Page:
If you bought your car before 1 April 2017 or buy a second-hand car that was registered before this date, you won't be affected by these changes because they only apply to cars registered on or after that date. Older cars will continue to be taxed according to the old system of CO2 emissions, meaning that, in the vast majority of cases, you'll be better off. Below are tax rates for cars registered before 1 April from the second year onwards.
|VED band||CO2 emissions (g/km)||Annual rate|
|A||Up to 100||£0|
|M||More than 255||£555|
Why you still have to apply to tax your tax-free car
Owners of cars that qualify for free VED are being caught out by not applying to renew their road tax, even though they don’t have to pay the fee.
Many low-emissions cars that were first registered before 1 April 2017 and emit up to 100g/km of CO2 qualify for free VED. However, owners of these cars will still get an annual renewal reminder and must apply for road tax, even though there is nothing to pay. Ignoring the renewal notice runs the risk of a fine of up to £1000.
Research last year revealed that more than 71,000 people failed to tax their zero-rated cars over the previous three years, with more than £1.1 million in fines being issued as a result.
The DVLA requires every car to be either taxed (even if it’s free) or declared off the road by filing a Statutory Off Road Notification (SORN) every year. It claims this ensures an up-to-date record of car ownership in the UK and whether those cars are being used on the road.
Cars first registered between 1 March 2001 and 31 March 2017 and producing 100g/km of CO2 or less qualify for free VED. As for cars registered after 1 April 2017, only zero-emissions electric vehicles are eligible for free VED; everything else is charged according to their CO2 emissions.
Many of the cars rated at 100g/km or lower are diesels, but only Euro 6-compliant models (in other words, those first registered after September 2016) are exempt from inner-city low-emissions zone charges.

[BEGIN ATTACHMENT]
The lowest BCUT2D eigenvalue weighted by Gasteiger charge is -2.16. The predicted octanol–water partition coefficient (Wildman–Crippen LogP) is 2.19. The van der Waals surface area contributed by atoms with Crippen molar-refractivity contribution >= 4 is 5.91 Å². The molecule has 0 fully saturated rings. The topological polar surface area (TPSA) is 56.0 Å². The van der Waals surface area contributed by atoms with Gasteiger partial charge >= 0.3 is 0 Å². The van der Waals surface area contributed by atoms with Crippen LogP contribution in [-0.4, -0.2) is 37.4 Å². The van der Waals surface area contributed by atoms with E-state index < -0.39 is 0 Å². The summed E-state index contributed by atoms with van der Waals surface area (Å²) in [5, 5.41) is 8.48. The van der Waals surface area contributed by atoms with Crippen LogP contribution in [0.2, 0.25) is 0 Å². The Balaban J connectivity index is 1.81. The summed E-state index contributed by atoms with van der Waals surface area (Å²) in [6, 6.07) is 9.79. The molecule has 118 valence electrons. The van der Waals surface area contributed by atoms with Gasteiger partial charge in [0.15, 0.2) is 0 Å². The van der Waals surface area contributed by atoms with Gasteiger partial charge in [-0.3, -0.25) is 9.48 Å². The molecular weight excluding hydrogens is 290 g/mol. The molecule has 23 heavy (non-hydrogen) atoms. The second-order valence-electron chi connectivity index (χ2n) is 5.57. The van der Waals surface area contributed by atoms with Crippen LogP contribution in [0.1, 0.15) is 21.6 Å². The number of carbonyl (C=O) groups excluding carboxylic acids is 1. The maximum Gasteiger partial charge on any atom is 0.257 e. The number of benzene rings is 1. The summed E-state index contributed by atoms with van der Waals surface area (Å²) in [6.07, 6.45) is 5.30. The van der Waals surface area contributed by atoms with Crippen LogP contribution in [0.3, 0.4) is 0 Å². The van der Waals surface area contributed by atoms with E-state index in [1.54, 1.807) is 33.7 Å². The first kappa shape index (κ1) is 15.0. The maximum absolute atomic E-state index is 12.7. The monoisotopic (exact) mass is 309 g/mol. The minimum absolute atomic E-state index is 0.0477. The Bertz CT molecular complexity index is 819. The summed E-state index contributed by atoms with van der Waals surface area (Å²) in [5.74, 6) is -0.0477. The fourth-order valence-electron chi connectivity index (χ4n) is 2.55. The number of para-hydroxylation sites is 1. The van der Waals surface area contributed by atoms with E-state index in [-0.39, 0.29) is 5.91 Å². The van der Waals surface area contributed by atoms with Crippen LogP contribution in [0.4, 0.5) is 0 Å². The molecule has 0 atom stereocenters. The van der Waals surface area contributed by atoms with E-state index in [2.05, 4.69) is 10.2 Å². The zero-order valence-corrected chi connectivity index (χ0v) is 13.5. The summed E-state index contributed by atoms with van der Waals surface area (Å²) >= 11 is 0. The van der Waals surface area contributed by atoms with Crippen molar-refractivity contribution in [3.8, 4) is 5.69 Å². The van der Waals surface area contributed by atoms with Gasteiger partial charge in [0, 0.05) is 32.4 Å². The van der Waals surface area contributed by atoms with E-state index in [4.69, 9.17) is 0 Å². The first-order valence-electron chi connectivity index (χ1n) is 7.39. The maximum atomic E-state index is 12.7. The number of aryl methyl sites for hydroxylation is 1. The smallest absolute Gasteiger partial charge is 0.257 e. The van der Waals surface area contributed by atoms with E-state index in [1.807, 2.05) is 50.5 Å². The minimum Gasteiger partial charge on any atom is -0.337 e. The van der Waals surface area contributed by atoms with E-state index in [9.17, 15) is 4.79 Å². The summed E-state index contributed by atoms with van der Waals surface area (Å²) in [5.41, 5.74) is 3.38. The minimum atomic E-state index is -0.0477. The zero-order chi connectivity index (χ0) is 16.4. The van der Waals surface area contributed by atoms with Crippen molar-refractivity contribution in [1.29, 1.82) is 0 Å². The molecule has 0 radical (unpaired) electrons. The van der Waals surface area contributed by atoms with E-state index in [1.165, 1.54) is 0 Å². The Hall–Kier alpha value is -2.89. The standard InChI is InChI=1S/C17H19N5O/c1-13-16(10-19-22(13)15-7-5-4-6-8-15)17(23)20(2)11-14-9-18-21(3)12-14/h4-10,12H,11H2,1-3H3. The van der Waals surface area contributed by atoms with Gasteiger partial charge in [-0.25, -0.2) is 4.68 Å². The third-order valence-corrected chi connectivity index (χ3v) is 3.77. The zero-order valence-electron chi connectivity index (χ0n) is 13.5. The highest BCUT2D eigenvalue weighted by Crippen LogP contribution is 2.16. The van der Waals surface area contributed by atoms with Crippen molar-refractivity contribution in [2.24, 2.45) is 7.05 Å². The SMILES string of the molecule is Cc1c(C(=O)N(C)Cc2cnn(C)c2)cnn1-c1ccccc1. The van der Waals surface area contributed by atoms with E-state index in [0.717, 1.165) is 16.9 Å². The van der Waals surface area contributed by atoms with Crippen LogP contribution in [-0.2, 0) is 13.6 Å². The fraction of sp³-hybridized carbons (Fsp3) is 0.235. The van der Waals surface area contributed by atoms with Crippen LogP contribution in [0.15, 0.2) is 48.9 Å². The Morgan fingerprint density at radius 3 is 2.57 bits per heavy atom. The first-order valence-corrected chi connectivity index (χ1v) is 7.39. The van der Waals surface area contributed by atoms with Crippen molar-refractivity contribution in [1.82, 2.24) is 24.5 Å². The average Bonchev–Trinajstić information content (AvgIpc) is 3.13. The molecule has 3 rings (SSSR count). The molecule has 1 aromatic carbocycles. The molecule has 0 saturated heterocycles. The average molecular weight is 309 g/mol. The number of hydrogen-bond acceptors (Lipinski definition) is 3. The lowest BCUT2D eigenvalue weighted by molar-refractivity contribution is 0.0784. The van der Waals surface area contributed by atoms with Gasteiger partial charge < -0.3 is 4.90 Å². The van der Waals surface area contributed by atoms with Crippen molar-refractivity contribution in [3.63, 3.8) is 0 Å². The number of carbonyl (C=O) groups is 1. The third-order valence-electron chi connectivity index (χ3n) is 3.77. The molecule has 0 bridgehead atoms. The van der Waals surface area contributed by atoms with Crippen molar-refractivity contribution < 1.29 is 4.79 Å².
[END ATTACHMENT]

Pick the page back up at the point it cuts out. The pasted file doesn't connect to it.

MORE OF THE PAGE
Best electric cars - and the ones to avoid
If you want to pay no car tax and save money on running costs, the best solution may be to go electric. View our slideshow on the best fully electric cars to find out if one of our favourites could be your next new car.
Electric cars are becoming more mainstream by the day and this trend is only going to accelerate as rules are introduced to limit the kind of vehicles allowed into major cities.
The main thing holding these cars back remains range anxiety – the fear that you won't have enough juice to get to where you’re going. This is because electric cars can typically cover only about 150 miles between charges and takes much longer to charge than it does to fill a petrol tank. However, this is slowly becoming less of an issue.
There are already luxury electric cars that can cover more than twice that average distance on a single charge. And even if you can't stretch to one of those, an electric car can still make sense because they're cheap to run and are ideal for short journeys, such as the school run, trips to the shops or a brief commute.
So which electric cars should you consider? Here, we count down our favourites and tell you which ones to avoid.
And, remember, before you start shopping for your new car, take a look at our new car buyer deals to see how much we could save you on your next car.